The development of statistics, probability theory, game theory and chaos theory owes a lot to people trying to figure out various games of chance.
Mathematician and author Adam Kucharski talks about his new book The Perfect Bet: How Science and Math Are Taking the Luck Out of Gambling (Basic Books, 2016).
A provocative book surveys the wide world of passionate proclivities
English lacks some felicitous words it could really use
The new movie Fastball dissects the pitch from the perspective of pitchers, hitters, umpires—and scientists, who talk about everything from the physics governing the trajectory of the ball to the neuroscience of the batter’s perception and reaction—including how the ball can appear to vanish.
Cornell Laboratory of Ornithology researcher Eduardo Inigo-Elias, a veteran of efforts to work with Cuban researchers, talks about what improved relations between the U.S. and Cuba could mean for science and conservation.
A decade of modest financial investment has revitalized Mozambique's Gorongosa National Park, explains biologist Sean B. Carroll in his new book The Serengeti Rules: The Quest to Discovery How Life Works and Why It Matters.
Facial hair illustrates an inequality in American medicine
A conversation following a play about the famous Milgram experiments about conformity and authority included mention of a just-published new version of the test.
If a socially prominent gorilla is in the midst of a meal, it may hum or sing to tell others nearby that it's busy at the moment and will get back to you later.
Scientific American's energy and environment editor, David Biello, met with Bill Gates on February 22 to discuss tackling carbon emissions while at the same time making necessary energy available to ever more of the globe’s growing population.
Jessica Witt of Colorado State University explains that how well you're performing affects your visual perception of the world around you, at the annual meeting of the American Association for the Advancement of Science.
Gypsyamber D’Souza of Johns Hopkins University discussed the rise in HPV-related oral cancer, its connection to oral sex and the risk for men at the annual meeting of the American Association for the Advancement of Science.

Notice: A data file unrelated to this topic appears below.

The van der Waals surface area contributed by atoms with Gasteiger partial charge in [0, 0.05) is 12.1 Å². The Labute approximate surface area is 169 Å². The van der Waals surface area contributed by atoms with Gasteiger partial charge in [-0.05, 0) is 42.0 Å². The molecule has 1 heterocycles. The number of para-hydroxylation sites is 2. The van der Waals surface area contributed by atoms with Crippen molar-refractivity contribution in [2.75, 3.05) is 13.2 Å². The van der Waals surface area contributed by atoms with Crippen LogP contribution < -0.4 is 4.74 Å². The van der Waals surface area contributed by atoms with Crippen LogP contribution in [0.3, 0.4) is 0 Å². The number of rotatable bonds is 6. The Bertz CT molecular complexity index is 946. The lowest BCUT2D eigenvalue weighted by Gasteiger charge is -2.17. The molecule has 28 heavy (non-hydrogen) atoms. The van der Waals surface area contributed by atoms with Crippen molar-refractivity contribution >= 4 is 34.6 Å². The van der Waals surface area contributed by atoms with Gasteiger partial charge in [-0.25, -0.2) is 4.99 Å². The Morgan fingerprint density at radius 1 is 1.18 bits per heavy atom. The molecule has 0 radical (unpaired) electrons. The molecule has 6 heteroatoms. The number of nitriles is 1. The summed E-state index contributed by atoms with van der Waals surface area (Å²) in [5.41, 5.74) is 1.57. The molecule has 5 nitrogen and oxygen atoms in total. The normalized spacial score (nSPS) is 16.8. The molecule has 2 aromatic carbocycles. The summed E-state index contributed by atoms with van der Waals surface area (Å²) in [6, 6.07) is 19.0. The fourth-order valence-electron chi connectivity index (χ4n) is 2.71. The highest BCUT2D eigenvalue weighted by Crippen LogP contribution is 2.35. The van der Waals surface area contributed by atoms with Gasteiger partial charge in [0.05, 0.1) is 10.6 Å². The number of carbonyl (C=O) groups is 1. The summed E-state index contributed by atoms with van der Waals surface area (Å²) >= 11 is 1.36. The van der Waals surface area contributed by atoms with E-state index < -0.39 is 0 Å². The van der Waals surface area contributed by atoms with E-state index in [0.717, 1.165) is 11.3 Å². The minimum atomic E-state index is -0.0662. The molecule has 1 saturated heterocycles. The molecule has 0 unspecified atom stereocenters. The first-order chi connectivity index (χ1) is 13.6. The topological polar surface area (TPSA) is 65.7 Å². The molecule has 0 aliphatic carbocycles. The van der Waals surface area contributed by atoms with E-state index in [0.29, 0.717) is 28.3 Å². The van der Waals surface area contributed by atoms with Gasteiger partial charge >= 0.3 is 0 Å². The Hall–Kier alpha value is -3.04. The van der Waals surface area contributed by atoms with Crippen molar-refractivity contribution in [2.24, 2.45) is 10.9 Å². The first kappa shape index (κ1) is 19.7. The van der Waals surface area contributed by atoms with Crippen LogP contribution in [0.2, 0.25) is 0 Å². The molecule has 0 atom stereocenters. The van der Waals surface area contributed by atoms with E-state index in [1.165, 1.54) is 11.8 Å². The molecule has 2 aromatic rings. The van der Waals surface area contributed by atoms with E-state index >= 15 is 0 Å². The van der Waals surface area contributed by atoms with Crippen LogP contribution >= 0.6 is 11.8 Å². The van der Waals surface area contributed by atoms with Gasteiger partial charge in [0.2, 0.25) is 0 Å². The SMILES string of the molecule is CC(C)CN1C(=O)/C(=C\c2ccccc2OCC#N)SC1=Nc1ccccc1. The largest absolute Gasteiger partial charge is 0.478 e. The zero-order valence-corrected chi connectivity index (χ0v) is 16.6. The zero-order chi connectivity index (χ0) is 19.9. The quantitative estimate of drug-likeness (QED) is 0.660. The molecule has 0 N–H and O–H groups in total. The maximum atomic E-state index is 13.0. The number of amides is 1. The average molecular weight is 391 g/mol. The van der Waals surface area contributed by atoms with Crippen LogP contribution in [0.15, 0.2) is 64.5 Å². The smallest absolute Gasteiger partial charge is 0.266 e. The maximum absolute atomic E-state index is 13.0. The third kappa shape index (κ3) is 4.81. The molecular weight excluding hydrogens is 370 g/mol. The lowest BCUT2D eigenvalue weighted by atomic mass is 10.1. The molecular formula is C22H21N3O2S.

Wilson Compton, deputy director of the National Institute on Drug Abuse, addressed ways to deal with the U.S. opioid epidemic at the annual meeting of the American Association for the Advancement of Science.
Almost all the ivory in large stockpiles seized by law enforcement originates in just two locations in Africa, informing authorities about where to focus their resources.
Scientific American editors Mark Fischetti, Dina Maron and Seth Fletcher talk about the info they picked up at the just-concluded annual meeting of the American Association for the Advancement of Science in Washington, D.C. Subjects covered include gravitational waves, whether there's really a war on science, the growing concern over Zika virus, sea level rise and advances in artificial intelligence.
Scientific American's Josh Fischman talks with renowned astrophysicist and general relativity expert Kip Thorne about the discovery of gravitational waves by the LIGO Project, co-founded by Thorne.
Freelance journalist Kevin Begos talks with archaeologist Aren Maeir, from Bar Ilan University in Israel, at his dig site in Gath, thought to be Goliath's hometown and a major city of the Philistine civilization.
Some words may not mean what you think they mean
Developed nations that drive climate change incur relatively few of the costs whereas countries that produce few greenhouse gas emissions will be hard-hit, like nonsmokers exposed to second-hand smoke.